City trees being cut by vandals in Capitol Hill neighbourhood
Arbourists at Burnaby's city parks department are on high alert after several years of people cutting down and trying to kill trees along the Trans Canada Trail and in the Capitol Hill Conservation Area.
After the NewsLeader received a tip about a few trees being felled along the trail in recent weeks, John Devlin, Burnaby's superintendent of parks operations, confirmed the incident and noted that it's been an ongoing problem in the area for the past three or four years.
The most recent incident saw about three trees cut down along the trail. City arbourist staff believe it might be related to a home in the 5600-block of Highfield Drive, which lined up with the damage, but they can't know for sure, said Devlin.
"What happens quite often—well it happens a lot in that area—is homeowners are clearing for view. They take a little bit down at a time."
Devlin said he's even heard rumours that one or two realtors in particular might be suggesting that homeowners do this to raise the value of their properties. They're told that any fines or penalties will be more than offset by the increased sale price of their homes.
"Of course, I can't prove that. When we go out there and our arbourists talk to people this is some of the feedback they're getting from neighbours and people in general."
The challenge for the city arbourists is they have to catch the culprits in the act.
Earlier this year, a neighbour complained about someone stripping trees off city property and actually shot video footage of the person doing it, Devlin said. A police investigation was launched, but unfortunately the video only showed the man cutting the trees after they were already on the ground, and the complainant chose not to testify.
In another instance last year, a trail user reported seeing a bunch of plastic jugs nestled in the crotches of trees with rubber tubing running out of them down into the root system. After confiscating the jugs, parks staff had the contents tested and discovered they were filled with household bleach "which in their hopes was designed to kill the trees," Devlin said. "We haven't had a reoccurrence of that but we are continuing to watch for it."
The incidents have all been along the trail from Penzance Drive to Stratford Avenue. The arbourists occasionally find trees that have been topped about 10 feet off the ground, which they suspect is an effort to improve the views of the homes which sit raised behind the first row of houses which face Burrard Inlet.
The parks department issued a notice about the problem to area residents last January.
The public is being asked to report any vandalism or tree cutting immediately to help parks staff catch people in the act.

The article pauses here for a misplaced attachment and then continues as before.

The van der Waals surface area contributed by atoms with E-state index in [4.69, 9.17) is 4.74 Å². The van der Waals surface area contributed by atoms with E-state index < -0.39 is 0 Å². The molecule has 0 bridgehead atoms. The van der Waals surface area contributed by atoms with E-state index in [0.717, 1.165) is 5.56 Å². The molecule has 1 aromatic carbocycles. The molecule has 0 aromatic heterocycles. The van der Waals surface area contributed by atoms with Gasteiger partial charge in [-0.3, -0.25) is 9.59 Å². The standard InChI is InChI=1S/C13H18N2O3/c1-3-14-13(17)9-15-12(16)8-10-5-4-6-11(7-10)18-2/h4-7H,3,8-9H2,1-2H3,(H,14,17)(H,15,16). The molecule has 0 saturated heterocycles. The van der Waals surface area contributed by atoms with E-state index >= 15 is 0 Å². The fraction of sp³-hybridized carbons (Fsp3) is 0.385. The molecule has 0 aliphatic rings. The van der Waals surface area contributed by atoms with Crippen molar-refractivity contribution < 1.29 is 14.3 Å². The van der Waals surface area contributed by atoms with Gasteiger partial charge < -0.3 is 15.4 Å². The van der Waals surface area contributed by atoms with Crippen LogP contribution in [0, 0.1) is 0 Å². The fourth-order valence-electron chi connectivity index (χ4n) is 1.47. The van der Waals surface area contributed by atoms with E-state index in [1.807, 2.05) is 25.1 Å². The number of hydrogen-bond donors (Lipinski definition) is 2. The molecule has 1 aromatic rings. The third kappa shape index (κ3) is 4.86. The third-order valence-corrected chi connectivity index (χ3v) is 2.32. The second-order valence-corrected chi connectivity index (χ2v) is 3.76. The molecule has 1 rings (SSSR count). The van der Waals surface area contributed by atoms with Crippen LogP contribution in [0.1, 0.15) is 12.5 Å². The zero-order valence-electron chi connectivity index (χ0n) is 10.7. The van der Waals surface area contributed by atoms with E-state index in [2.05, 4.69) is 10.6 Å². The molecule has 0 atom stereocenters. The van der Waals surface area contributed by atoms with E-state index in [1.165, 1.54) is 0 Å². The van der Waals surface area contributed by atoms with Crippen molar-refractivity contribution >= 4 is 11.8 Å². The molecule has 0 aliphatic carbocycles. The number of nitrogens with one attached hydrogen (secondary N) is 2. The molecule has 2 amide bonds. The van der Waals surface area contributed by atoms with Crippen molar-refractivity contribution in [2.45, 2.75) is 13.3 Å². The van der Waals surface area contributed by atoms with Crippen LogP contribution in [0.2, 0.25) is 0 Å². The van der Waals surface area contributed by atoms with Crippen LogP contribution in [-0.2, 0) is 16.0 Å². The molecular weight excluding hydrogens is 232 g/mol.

"We're ready to go day and night with our park patrol should there be anyone reporting any vandalism. If we do catch someone in the act then there are bylaws and we'd ask the RCMP to investigate and we'd carry on from that point."
Over the past four years, the department has received about a dozen reports of unauthorized tree cutting. The trees in the city-owned conservation lands are of a multitude of varieties. And it's been mainly smaller scrub trees that have been felled although there have been a couple larger ones taken down.
"It's just whatever happens to be in the way," Devlin said.
"It's really tough and we're being as vigilant as we possibly can be. We definitely don't like this. Our arbour-culturalists are very upset about it. They are very emotionally attached to the trees."
The arbourists use Google maps to help create a timeline for the damage and it appears the culprits take down two or three trees, leave it for a while, then take a few more down and so on. "They work their way towards the crest where they can actually get a view of the water."
Devlin said he hopes to start a replanting program for the areas that have been targeted in recent years, and is just about to start the process of getting departmental approval. It would serve both to repair the damage and to deter those responsible.
"The leaflets we've put out there, they know we're watching and they know we're going to check. And new trees, we have to maintain and service for the first year or two so then we're always there on site. This might deter it a bit."
Unlike the unauthorized cutting down of protected trees on private property, there are no set fines for trees taken down illegally on city lands. Instead, such cases are treated as vandalism and if someone is caught, the city would assess the financial value of the removed or damaged trees and the cost of the equipment and labour to replace them and charge it to the person responsible, Devlin said.
Burnaby RCMP is also "prepared to prosecute for public mischief," said the letter that went out to residents.
Devlin stressed that many residents in the affected parts of Capitol Hill are just as upset as the forestry workers about the tree-cutting.
"There's a lot of houses, that have trees right in front of them to the water and they love it. This is only a few individuals [responsible for the incidents] and obviously for financial gain in some cases."
The city's arbourists have dedicated their working lives to keeping Burnaby green, he said.
"And to get this type of thing from a few people that want to make a few dollars, that's very upsetting, it really is."
People who spot illegal tree cutting can report it to 604-294-7200, which is staffed 24 hours a day, or leave a non-emergency message at the city's tree line, 604-297-4500.
Note: The original story had an incorrect phone number. This version has since been corrected.